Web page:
Beware: Umbrellas at Large

Has someone out there been doing a rain dance? The sun is a distant memory, the brollies are out in force, and it’s pretty clear it’s not all Mary Poppins and Singin’ in the Rain.

I know, beach parasols aren’t entirely innocent. A sudden gust can give your sunshade wings, and propel it at speed into the chest or brain

But rain umbrellas are in another class of spikiness altogether, with sharp edges and points just where you least want them. It’s hard to protect yourself on crowded pavements in the rain when’s everyone’s scurrying about brandishing their weapons as they dodge the puddles.

In Cambridge’s narrow streets, there’s the added danger of tourists stopping without warning to take selfies, and tour leaders waving extra umbrellas around to show their group where they are.

From their origins centuries ago (nobody seems sure how many) as protection for the privileged, umbrellas are now as common as muck. Hundreds of millions of brollies are sold every year, and often break just as quickly, making them even more hazardous.

My husband negotiated the last downpour uninjured, but his thumb took a hit when closing his brolly. After all, everyone knows it’s bad luck to leave it open inside the house, right?

I escaped unscathed that rainy afternoon, possibly because I kept reminding the OH not to stab me in the eye. Nearly a fifth of umbrella-related accidents affect the eye, many of these being conjunctival tears. Spokes are the main cause, but even the rubber end of a rainshade can lead to eye injuries, according to a review from Monash University in Australia.

Their review concludes that umbrellas shouldn’t be used as toys. Sound advice, especially if you’ve read about the 11-year old who impaled his little brother with a piece of wire ribbing poked through the keyhole. The 5-year old was taken to the doctor but lost his eye, shortly followed by his life. 

Swans shun brollies. Unfurl yours and you may find yourself at the wrong end of a powerful beak.

The most high profile umbrella-linked death was that of Georgi Markov, the Bulgarian writer and dissident murdered in September 1978 by a ricin pellet concealed in the tip of his assassin’s umbrella. Forty years on, the suspect is still at large. I’m told the case has links to the KGB. Obviously, I couldn’t possibly comment.

Please let me know your best umbrella stories. I’m really hoping one of you has an uplifting tale to share in this rainy season. If not, I’ll just have to stay in and listen to the Hollies’ Bus Stop one more time.

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Three Things I Learned This Week

I’m not a fast learner. It took me ages to memorise the 12 cranial nerves, and I only achieved it thanks to a dirty little mnemonic, much loved by medical students.   Maybe that’s why it took me a while to learn these three lessons.

1 Windscreen wipers work fine until it starts raining. windscreen wipers

Then you discover that they smear, they’re harbouring mouldy cherry blossom, they’re stuck in one position, or else they fall off without notice.  They only pull this last trick when you’re belting along a dual carriageway in torrential rain.  At night, when there’s no hope of finding them again.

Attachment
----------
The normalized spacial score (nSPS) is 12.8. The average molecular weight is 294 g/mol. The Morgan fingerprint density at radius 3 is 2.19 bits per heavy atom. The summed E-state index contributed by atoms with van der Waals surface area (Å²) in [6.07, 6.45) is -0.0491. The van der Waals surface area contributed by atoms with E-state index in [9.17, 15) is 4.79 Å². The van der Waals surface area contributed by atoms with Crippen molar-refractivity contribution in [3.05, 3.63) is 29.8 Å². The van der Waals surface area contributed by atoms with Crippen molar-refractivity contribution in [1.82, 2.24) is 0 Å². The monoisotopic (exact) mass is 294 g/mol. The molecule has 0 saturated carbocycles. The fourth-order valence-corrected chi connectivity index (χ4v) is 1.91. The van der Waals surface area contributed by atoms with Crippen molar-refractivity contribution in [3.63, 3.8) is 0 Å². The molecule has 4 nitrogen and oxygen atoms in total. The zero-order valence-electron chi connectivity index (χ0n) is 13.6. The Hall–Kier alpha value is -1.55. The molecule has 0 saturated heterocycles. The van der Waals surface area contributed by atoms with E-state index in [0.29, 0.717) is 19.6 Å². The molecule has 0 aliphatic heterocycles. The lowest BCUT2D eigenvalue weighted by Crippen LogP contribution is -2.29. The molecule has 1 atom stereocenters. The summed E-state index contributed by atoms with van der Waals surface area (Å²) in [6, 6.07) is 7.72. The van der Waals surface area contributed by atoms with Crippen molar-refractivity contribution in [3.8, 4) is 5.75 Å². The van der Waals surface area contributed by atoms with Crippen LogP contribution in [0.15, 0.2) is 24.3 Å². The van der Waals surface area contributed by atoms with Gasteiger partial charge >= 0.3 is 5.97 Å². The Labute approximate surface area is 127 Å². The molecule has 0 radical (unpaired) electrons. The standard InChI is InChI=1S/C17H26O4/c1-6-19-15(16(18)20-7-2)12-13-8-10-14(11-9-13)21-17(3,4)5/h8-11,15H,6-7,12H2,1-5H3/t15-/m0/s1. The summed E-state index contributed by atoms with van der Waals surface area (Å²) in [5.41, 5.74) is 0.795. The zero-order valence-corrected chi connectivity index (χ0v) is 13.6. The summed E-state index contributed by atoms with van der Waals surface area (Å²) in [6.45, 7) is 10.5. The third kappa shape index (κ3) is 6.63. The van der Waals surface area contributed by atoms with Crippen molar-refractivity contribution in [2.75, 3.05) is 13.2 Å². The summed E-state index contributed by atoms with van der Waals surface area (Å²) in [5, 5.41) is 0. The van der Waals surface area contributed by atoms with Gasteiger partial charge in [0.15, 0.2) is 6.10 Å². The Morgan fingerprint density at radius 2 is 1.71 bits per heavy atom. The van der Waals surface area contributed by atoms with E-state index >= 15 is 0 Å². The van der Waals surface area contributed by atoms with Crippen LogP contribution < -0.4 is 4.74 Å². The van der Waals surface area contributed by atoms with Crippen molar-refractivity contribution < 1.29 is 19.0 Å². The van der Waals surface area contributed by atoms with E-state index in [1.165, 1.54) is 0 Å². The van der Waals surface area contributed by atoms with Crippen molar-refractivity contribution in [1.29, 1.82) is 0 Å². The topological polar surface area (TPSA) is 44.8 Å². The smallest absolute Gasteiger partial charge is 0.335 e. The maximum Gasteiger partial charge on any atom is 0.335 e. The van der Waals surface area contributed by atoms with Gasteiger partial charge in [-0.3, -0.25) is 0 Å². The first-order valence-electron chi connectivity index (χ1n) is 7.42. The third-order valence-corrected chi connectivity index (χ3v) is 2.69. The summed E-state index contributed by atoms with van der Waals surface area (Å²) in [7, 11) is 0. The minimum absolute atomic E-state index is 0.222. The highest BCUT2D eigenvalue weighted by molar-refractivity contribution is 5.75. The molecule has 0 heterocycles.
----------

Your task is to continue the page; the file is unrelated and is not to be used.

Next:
At least this time the inside of the windscreen was in good shape. In my VW Beetle, the interior misted up all the time.  Some advised me to rub the inside of the windscreen with a cut raw potato.  Lesson learned long ago: potato stops the glass misting up, but you still can’t see out.

2 If you look hard enough, there’s usually chocolate somewhere in the house.

Are you familiar with chocolate hunger?  You’ve consumed a 4000 Calorie meal, but there’s a little recess of your stomach that’s screaming for cocoa-based confectionery, and the noise gets louder until you appease it. 

You’re dreaming of Lindt 70% cocoa, or maybe Green & Black’s.

Green and Blacks

 

But the shops are shut.

Start searching and you’ll probably unearth some chocolate flakes in the back of the kitchen cupboard, or if you’re really lucky a milk chocolate Hob Nob.  What about raiding your child’s lunchbox?  You can stop off at the petrol station tomorrow on the way to school and replenish it.  Or there might be booty in the depths of the sofa (usually the caramel one from the Cadbury’s Roses that nobody wanted).  I once hit the jackpot in a coat pocket: a distressed packet of Maltesers from a visit to the cinema.

This time? Zilch. I’d even checked the car. Nothing but mints and empty wrappers.

Then I remembered.  Hadn’t one of my sons left a couple of things behind when he’d moved out?

cash cow

Yes, the expiry date was decades ago.  I said you can usually find chocolate. I didn’t say it would be edible.

3 Quizzes are nothing but ritual humiliation. 

I entered the village hall full of optimism.  A table of 8 middle-aged people, including one teacher and two doctors?  We were bound to scoop the big prize (a motley assortment of goodies including a jar of stuffed olives and a sleeping bag. No, I can’t explain it either). But we failed to identify one of Lady Gaga’s hits, and went downhill as the evening progressed.  Dressed in academic gown, the quiz master repeatedly tapped our table with his pointer. 

SaturnUnfortunately there were no questions on cranial nerves, just posers on chemistry, Nobel prizes, and astronomy. And why does someone always have to shout ‘Uranus’?  Especially when it isn’t.  

Our score was pitiful.  Sir threatened us with an after-school detention. 

Old dogs can’t learn new tricks. They have enough trouble remembering the old ones, especially since they sell bottles of wine at quizzes. But I quite fancied a sleeping bag.